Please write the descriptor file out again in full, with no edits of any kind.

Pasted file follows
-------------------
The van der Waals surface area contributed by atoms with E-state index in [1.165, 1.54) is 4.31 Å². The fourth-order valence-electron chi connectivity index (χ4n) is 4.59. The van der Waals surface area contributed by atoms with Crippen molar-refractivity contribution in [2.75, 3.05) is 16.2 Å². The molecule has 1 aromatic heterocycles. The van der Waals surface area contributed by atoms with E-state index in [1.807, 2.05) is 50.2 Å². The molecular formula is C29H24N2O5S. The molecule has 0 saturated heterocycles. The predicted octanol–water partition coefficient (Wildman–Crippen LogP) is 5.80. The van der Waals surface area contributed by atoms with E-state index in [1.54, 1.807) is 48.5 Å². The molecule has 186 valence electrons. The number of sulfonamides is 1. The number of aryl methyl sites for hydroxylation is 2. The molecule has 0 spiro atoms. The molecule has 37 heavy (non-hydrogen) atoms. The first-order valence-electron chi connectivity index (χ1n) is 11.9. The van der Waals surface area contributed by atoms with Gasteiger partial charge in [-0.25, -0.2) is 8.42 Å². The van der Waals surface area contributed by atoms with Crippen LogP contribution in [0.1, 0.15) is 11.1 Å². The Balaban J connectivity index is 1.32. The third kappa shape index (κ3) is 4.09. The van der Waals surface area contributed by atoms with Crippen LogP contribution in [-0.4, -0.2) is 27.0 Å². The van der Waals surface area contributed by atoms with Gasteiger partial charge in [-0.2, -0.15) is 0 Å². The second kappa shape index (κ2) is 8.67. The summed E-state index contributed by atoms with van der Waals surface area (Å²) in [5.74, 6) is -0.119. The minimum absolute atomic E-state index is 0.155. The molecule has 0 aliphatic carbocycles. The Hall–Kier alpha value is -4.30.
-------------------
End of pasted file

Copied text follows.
The van der Waals surface area contributed by atoms with E-state index in [1.165, 1.54) is 4.31 Å². The fourth-order valence-electron chi connectivity index (χ4n) is 4.59. The van der Waals surface area contributed by atoms with Crippen molar-refractivity contribution in [2.75, 3.05) is 16.2 Å². The molecule has 1 aromatic heterocycles. The van der Waals surface area contributed by atoms with E-state index in [1.807, 2.05) is 50.2 Å². The molecular formula is C29H24N2O5S. The molecule has 0 saturated heterocycles. The predicted octanol–water partition coefficient (Wildman–Crippen LogP) is 5.80. The van der Waals surface area contributed by atoms with E-state index in [1.54, 1.807) is 48.5 Å². The molecule has 186 valence electrons. The number of sulfonamides is 1. The number of aryl methyl sites for hydroxylation is 2. The molecule has 0 spiro atoms. The molecule has 37 heavy (non-hydrogen) atoms. The first-order valence-electron chi connectivity index (χ1n) is 11.9. The van der Waals surface area contributed by atoms with Gasteiger partial charge in [-0.25, -0.2) is 8.42 Å². The van der Waals surface area contributed by atoms with Crippen LogP contribution in [0.1, 0.15) is 11.1 Å². The Balaban J connectivity index is 1.32. The third kappa shape index (κ3) is 4.09. The van der Waals surface area contributed by atoms with Crippen LogP contribution in [-0.4, -0.2) is 27.0 Å². The van der Waals surface area contributed by atoms with Gasteiger partial charge in [-0.2, -0.15) is 0 Å². The second kappa shape index (κ2) is 8.67. The summed E-state index contributed by atoms with van der Waals surface area (Å²) in [5.74, 6) is -0.119. The minimum absolute atomic E-state index is 0.155. The molecule has 0 aliphatic carbocycles. The Hall–Kier alpha value is -4.30.